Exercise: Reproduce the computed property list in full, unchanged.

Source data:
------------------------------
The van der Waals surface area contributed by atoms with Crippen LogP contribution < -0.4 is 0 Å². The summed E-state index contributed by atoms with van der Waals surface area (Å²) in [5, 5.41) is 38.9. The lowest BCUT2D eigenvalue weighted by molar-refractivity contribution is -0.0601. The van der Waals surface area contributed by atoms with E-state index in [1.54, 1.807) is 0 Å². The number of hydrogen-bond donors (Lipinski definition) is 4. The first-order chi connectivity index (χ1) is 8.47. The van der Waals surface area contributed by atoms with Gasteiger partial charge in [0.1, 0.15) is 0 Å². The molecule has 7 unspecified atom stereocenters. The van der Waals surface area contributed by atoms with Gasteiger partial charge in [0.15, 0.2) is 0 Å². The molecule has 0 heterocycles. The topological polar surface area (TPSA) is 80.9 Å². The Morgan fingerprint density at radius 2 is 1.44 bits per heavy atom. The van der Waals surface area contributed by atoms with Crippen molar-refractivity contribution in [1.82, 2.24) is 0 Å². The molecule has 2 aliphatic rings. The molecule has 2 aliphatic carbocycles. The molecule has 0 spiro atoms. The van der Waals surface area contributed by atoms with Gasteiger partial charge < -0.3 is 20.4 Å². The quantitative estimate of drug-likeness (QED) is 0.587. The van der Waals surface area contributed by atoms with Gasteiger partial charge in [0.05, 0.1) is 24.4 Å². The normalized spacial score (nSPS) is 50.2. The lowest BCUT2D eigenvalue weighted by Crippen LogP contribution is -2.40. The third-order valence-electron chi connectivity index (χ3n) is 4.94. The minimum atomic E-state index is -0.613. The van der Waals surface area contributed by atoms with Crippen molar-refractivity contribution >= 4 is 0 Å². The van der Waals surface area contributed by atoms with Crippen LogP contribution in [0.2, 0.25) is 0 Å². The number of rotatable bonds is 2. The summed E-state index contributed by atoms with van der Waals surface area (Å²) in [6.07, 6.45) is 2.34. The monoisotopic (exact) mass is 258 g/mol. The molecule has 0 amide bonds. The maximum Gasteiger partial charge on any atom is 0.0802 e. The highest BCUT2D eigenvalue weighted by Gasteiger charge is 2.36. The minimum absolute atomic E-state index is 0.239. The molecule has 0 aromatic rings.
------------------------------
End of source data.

The van der Waals surface area contributed by atoms with Crippen LogP contribution < -0.4 is 0 Å². The summed E-state index contributed by atoms with van der Waals surface area (Å²) in [5, 5.41) is 38.9. The lowest BCUT2D eigenvalue weighted by molar-refractivity contribution is -0.0601. The van der Waals surface area contributed by atoms with E-state index in [1.54, 1.807) is 0 Å². The number of hydrogen-bond donors (Lipinski definition) is 4. The first-order chi connectivity index (χ1) is 8.47. The van der Waals surface area contributed by atoms with Gasteiger partial charge in [0.1, 0.15) is 0 Å². The molecule has 7 unspecified atom stereocenters. The van der Waals surface area contributed by atoms with Gasteiger partial charge in [0.15, 0.2) is 0 Å². The molecule has 0 heterocycles. The topological polar surface area (TPSA) is 80.9 Å². The Morgan fingerprint density at radius 2 is 1.44 bits per heavy atom. The van der Waals surface area contributed by atoms with Crippen molar-refractivity contribution in [1.82, 2.24) is 0 Å². The molecule has 2 aliphatic rings. The molecule has 2 aliphatic carbocycles. The molecule has 0 spiro atoms. The van der Waals surface area contributed by atoms with Gasteiger partial charge < -0.3 is 20.4 Å². The quantitative estimate of drug-likeness (QED) is 0.587. The van der Waals surface area contributed by atoms with Gasteiger partial charge in [0.05, 0.1) is 24.4 Å². The normalized spacial score (nSPS) is 50.2. The lowest BCUT2D eigenvalue weighted by Crippen LogP contribution is -2.40. The third-order valence-electron chi connectivity index (χ3n) is 4.94. The minimum atomic E-state index is -0.613. The van der Waals surface area contributed by atoms with Crippen molar-refractivity contribution >= 4 is 0 Å². The van der Waals surface area contributed by atoms with Crippen LogP contribution in [0.2, 0.25) is 0 Å². The number of rotatable bonds is 2. The summed E-state index contributed by atoms with van der Waals surface area (Å²) in [6.07, 6.45) is 2.34. The monoisotopic (exact) mass is 258 g/mol. The molecule has 0 amide bonds. The maximum Gasteiger partial charge on any atom is 0.0802 e. The highest BCUT2D eigenvalue weighted by Gasteiger charge is 2.36. The minimum absolute atomic E-state index is 0.239. The molecule has 0 aromatic rings.